Presentation on poverty__unemployment_and_education_Nepal


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This presentation was made at the MPhil and PhD student at Kathmandu University in 2013 By Rajendra P Sharma

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Presentation on poverty__unemployment_and_education_Nepal

  1. 1. Presentation on Poverty, Unemployment and Education For the Fulfill the Requirement of an Assignment of Sociology of Education MPhil/PhD Program, Development Studies School of Education, Kathmandu University Rajendra P Sharma April 30 , 2013
  2. 2. Understanding Poverty Poverty has various manifestations: lack of income and productive resources sufficient to : ensure sustainable livelihood; hunger & malnutrition directly connected to employment It is subjective, relative and contextual, Hence, can be described in several ways: BROADLY = Individuals, families and groups in the population can be said poor or to be in poverty, if they lack the resources to have living conditions and amenities which are customary in the society. 22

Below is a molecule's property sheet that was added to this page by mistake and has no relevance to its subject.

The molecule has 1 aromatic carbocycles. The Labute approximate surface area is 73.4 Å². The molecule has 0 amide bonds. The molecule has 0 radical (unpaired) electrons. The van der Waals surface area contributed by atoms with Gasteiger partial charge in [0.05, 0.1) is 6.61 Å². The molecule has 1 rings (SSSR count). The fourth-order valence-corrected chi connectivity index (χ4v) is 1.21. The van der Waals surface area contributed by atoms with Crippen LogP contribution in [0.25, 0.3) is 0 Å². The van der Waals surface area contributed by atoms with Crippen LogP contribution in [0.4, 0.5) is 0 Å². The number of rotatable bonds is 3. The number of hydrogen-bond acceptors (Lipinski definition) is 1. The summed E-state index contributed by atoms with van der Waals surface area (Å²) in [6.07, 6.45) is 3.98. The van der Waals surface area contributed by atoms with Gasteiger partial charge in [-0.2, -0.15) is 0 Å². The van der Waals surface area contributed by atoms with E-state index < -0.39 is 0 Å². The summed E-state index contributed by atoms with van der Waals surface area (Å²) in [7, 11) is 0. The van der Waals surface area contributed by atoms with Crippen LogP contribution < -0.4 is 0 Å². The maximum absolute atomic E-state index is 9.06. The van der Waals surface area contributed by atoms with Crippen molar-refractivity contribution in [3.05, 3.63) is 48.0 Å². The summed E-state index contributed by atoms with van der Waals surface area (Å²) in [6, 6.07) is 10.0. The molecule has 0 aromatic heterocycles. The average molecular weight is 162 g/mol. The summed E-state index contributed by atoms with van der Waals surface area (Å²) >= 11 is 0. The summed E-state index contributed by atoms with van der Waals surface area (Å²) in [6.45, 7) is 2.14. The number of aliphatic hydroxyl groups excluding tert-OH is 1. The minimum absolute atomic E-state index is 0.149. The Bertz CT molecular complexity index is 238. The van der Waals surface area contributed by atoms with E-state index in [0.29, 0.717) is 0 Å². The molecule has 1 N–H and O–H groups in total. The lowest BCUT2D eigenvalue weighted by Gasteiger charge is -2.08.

3. 3. Poverty can be seen in two ways Absolute poverty is the lack of resources that leads to hunger and physical deprivation Relative poverty refers to a deficiency in material and economic resources compared with some other population Poverty and Unemployment: A cyclical effect Unemployment leads to financial crisis and reduces the purchasing capacity, this results poverty followed by increasing burden of debt (World Bank, 2005). 33
  4. 4. Unemployment A situation, in which the workers are capable of working and willing to work, but do not get employment. Unemployment and poverty are the two major challenges that are facing the world economy at present And off course in Nepal too 4
  5. 5. Types of unemployment Seasonal unemployment Frictional unemployment Moving from one job to another Structural unemployment when the qualification is not enough to meet job responsibilities Cyclical unemployment demand deficient unemployment, when the economy is in need of low workforce 5